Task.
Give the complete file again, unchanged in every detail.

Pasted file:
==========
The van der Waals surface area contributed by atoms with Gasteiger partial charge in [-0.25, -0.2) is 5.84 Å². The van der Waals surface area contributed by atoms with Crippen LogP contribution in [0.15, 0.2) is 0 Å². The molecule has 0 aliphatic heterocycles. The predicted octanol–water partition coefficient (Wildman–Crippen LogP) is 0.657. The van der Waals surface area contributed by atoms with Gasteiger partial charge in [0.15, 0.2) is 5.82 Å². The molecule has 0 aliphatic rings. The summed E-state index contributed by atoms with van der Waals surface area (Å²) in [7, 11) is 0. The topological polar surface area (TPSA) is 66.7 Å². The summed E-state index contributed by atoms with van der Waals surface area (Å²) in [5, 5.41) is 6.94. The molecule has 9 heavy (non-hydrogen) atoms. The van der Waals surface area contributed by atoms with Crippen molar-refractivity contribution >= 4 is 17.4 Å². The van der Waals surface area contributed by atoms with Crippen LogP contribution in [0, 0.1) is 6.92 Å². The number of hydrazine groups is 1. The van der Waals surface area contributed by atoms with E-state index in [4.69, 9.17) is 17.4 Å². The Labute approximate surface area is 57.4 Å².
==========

The van der Waals surface area contributed by atoms with Gasteiger partial charge in [-0.25, -0.2) is 5.84 Å². The van der Waals surface area contributed by atoms with Crippen LogP contribution in [0.15, 0.2) is 0 Å². The molecule has 0 aliphatic heterocycles. The predicted octanol–water partition coefficient (Wildman–Crippen LogP) is 0.657. The van der Waals surface area contributed by atoms with Gasteiger partial charge in [0.15, 0.2) is 5.82 Å². The molecule has 0 aliphatic rings. The summed E-state index contributed by atoms with van der Waals surface area (Å²) in [7, 11) is 0. The topological polar surface area (TPSA) is 66.7 Å². The summed E-state index contributed by atoms with van der Waals surface area (Å²) in [5, 5.41) is 6.94. The molecule has 9 heavy (non-hydrogen) atoms. The van der Waals surface area contributed by atoms with Crippen molar-refractivity contribution >= 4 is 17.4 Å². The van der Waals surface area contributed by atoms with Crippen LogP contribution in [0, 0.1) is 6.92 Å². The number of hydrazine groups is 1. The van der Waals surface area contributed by atoms with E-state index in [4.69, 9.17) is 17.4 Å². The Labute approximate surface area is 57.4 Å².